Economic, Environmental, and Health/Well-Being Benefits Associated with Green Industry Products and Services: A Review (Journal of Environmental Horticulture 29(2):96-103.
Click below to see more detailed information on the:
- Economic benefits of green industry products (flowers, shrubs, trees, etc.)
- Eco-systems services benefits of green industry products
- Health and well-being benefits of green industry products
Other popular websites summarizing plant benefits:
Green Cities: Good Health
Human Dimension of Urban Forestry & Urban Greening
Landscape & Human Health Laboratory
Landscape Performance Series
ASLA Health Benefits of Nature
Therapeutic Landscapes Network
Children and Nature Network
Green Plants for Green Buildings
Two not-so-well-known, but insightful economic principles can be summarized as follows: (1) expenditures rise to meet income (C. Northcote Parkinson) and (2) people afford what they want (Lowell Catlett). The green industry’s job (growers, service providers, and retailers alike) is to make sure they are providing #2 in such a way that they capture their fair share of #1. Stated slightly differently, if the green industry can position itself in such a way that its products/services are considered as necessities in people’s lives and not mere luxuries, that is the best recession-proofing and weather-proofing it can do.
Let’s examine this a bit further. The value proposition for the green industry in the future must focus on the unique ways in which quality of life is improved for its customer base. Much research has validated the emotional and environmental benefits of flowers, plants, and trees. In a nutshell, green industry products and services improve emotional health, boost seniors’ well being, enhance hospital recovery rates, enhance employee innovation and ideas, strengthen feelings of compassion, decrease worry and anxiety, express feelings of compassion, build stronger communities, mitigate environmental externalities, and improve the economic value of homes– just to name a few of the benefits.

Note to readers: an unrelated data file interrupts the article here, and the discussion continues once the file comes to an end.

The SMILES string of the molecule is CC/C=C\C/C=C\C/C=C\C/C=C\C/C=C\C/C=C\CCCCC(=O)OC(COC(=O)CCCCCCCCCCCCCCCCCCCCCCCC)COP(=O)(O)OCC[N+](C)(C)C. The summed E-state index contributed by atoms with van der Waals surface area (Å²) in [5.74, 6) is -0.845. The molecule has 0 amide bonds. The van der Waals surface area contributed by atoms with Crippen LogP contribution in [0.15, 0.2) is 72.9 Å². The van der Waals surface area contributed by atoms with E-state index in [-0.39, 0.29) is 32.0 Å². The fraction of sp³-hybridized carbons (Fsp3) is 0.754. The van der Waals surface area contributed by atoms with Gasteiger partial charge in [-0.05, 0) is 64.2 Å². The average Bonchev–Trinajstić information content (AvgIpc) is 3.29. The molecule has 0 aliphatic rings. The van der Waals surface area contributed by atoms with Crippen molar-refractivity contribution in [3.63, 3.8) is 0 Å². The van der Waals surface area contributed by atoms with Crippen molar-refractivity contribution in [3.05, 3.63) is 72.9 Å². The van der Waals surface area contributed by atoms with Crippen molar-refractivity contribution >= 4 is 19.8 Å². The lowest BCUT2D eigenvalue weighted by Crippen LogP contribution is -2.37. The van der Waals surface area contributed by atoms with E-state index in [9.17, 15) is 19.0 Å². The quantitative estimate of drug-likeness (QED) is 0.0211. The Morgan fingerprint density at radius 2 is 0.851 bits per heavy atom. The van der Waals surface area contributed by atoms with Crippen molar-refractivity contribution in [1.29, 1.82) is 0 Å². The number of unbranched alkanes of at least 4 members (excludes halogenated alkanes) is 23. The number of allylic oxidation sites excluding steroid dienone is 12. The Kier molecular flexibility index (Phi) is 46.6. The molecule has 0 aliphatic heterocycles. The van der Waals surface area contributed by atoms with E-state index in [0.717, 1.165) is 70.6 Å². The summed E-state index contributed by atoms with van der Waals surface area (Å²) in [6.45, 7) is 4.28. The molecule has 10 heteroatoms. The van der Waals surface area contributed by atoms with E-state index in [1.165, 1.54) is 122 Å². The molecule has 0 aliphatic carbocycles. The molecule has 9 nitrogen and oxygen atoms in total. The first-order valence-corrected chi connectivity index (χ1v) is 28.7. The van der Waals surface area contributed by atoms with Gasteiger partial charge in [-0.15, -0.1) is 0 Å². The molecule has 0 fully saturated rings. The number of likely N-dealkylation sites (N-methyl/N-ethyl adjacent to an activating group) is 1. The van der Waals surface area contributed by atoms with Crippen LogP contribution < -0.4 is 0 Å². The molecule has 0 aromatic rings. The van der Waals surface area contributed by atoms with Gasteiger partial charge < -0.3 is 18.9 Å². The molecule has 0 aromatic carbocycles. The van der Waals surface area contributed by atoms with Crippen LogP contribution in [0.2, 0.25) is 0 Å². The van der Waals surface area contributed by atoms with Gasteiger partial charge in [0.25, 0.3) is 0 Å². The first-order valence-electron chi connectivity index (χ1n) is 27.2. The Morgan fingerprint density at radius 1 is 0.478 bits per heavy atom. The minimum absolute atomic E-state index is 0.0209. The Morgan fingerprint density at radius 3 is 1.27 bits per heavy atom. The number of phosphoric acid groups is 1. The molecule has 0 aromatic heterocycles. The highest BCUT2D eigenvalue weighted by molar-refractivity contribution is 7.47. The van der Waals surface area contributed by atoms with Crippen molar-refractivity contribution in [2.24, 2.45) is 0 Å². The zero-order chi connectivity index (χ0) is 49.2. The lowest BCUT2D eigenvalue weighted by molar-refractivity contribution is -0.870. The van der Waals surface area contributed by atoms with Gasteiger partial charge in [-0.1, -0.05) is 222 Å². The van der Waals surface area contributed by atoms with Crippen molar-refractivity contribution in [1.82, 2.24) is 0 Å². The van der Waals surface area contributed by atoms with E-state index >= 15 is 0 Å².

The green industry cannot overemphasize the importance of this quality of life message, particularly in focusing its differentiation strategies in the future. That because of whether one are member of the Boomer, Gen X, or Gen Y generation, quality of life is a “higher order” need that is important to them. For example, although the economic downturn has increased anxiety on the part of Baby Boomers about retirement, they are nevertheless proactive in seeking innovative solutions to dealing with age. They view their new stage of life as one of activity and fulfillment rather than idleness. Gen X is the most “time-starved” generation, often juggling career and family obligations, but they maintain a strong commitment to work-life balance in their lives. The Gen Y generation is just beginning their adult lives and facing lots of firsts: their first home, first job, and most importantly, first independent income. They are trying to find the right balance between spending for necessities and spending for entertainment. This generation is concerned not just with function and utility but also with style.
All of these generational attitudes come down to one thing – enhancing the quality of their lives through emotional well-being, ecosystems benefits, and economic paybacks. Research shows that there’s no better way to do this than through the daily use and/or enjoyment of flowers, plants, and trees. All the green industry has to do now is convince consumers of this in a manner that they view their products and services as necessities instead of luxuries. This will, of course, make the industry even more recession resistant in the future.